I am a board-certified physical therapist with over 25 years of experience in strength and conditioning and muscular development.
Why the Shoulders Are Often Overlooked
You don't really hear many people talking about their shoulders. They don't get a lot of notoriety because they are not one of the "glamour" muscle groups—the beach muscles. Nowadays, the abs, quads, chest, and biceps are the big shots and usually get the most attention. Lazar Angelov, a fitness model and personal trainer, has quickly become synonymous with abs. Tom Platz, an old-school bodybuilder from back in the day, was famous for his huge quads. He made having big, muscular thighs cool before they became a fad.
I guess it would be fair to say the deltoids (delts) are one of the more overlooked muscle groups, and the majority of people that go to the gym will have underdeveloped shoulders. There are a couple of reasons for this. First, unless you're genetically predisposed to have big, broad shoulders, they are not going to grow as quickly as some of your other muscle groups. The slow progress may discourage some people from working out their shoulders, and they start to focus on other, faster-growing body parts instead. The second reason is that the shoulders are very susceptible to injury. As we discuss the anatomy, you'll start to see why. If you have ever had to fight your way through a shoulder injury, then you are well aware of how drastically it changes everything you do in and out of the gym.
The shoulder is primarily made up of the deltoid muscle—the muscles you can actually see. The deltoid is one muscle with three distinct heads or groups of muscle fibers:
- Anterior head (front)
- Posterior head (back)
- Lateral head (middle)
They are also commonly referred to as the anterior, posterior, and lateral deltoids.
There are also four rotator cuff muscles:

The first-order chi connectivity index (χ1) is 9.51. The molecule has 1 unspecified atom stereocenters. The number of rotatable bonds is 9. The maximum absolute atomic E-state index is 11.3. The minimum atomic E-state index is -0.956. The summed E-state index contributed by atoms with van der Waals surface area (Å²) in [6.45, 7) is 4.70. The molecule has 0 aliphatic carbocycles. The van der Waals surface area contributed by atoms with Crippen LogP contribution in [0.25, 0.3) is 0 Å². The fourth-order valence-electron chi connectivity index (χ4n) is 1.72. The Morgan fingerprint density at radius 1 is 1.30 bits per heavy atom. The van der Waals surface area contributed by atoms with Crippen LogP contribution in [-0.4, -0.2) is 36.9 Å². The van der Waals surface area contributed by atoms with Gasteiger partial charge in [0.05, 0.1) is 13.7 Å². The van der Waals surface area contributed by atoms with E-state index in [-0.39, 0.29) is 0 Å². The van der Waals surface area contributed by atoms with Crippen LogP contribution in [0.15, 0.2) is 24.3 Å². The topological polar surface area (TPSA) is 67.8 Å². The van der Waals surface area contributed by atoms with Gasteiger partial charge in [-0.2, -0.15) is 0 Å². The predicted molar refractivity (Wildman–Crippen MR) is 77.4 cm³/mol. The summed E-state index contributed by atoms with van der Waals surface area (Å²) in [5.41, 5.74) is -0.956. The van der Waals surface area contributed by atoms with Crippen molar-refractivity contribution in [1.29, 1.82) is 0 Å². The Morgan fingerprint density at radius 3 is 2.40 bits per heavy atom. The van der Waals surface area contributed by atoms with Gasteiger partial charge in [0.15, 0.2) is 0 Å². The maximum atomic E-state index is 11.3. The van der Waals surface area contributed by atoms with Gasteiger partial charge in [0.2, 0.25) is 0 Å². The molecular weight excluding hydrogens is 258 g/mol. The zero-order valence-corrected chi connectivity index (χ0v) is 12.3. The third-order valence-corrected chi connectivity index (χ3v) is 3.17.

- Teres major
- Teres minor
The rotator cuffs are discussed even less—they are smaller and lie deep in the shoulder joint—yet, they are probably the most important part of the shoulder. They provide the majority of the stability to the shoulder joint and allows it to move through its full range of motion. Their important function, combined with the lack of attention to them, makes them susceptible to injuries like strains and tears. If you stick with the following principles, while, of course, adjusting them to you and your body's ability, there is no reason you can't build size and strength in your deltoids.
There are many exercises that can be used to develop your deltoids; these are the most basic, and debatably, the most effective. When performed properly, they will build full, healthy shoulders.
You should never swing the weight during any shoulder exercise—or any exercise, for that matter—unless the exercise specifically requires it. Swinging the weight results in your hips and back doing most of the work instead of your deltoids. This defeats the purpose of the exercise and gives you a greater risk of injury.
Using proper form allows you to work out safely and helps you train your muscles to their full growth potential.
Four Basic Exercises for Shoulder Development
Let's take a look at the movements that will assist you in building big, rounded deltoids. The additional shoulder strength will not only make you look wider but will be advantageous and helpful in other lifts such as the bench press and dumbbell rowing.
1. Dumbbell or Barbell Shoulder Press
When it comes to building strong shoulders, nothing tops the classic shoulder press.
A typical starting point is 4 sets of 6 – 12 repetitions.
- Starting with the weights at chin height, push the weights over your head and back so that they end up over your ears. Don't lock out your elbows; this will keep the weight on the shoulder muscles instead of the joints.
- Then, slowly lower the weights to the starting position.
You'll want to keep the weights on the heavier end of your lifting ability but light enough to allow you to complete each set. Heavy weights promote muscle growth.
Don't let the weights drift too far behind your head; you should lift so that the weights end up directly over your ears.
For a safer and more effective workout, use a spotter whenever possible. This exercise can also be performed on a Smith machine. It mimics a barbell but requires less shoulder and core balance since it stabilizes the weights for you. This can be useful when you first start out, when you want to increase weights, when you want to train to muscle fatigue, and when you don't have a spotter with you.
2. Upright Rows
The mechanism of this exercise is similar to that of shoulder raises, which we will discuss later.
Again, 4 sets of 6 – 12 reps is a good place to start out.
- Grab the bar shoulder-width apart; you may want to play around with the width of your grip to find what's most comfortable for you.
- Pull the bar up to your neck slowly, keeping your back straight and allowing your wrists to flex as the bar rises. Then, slowly lower the bar to the starting position.
- These movements can put a lot of stress on your shoulder joints, so don't go too heavy. Use a weight that you can safely control on the way up and on the way down.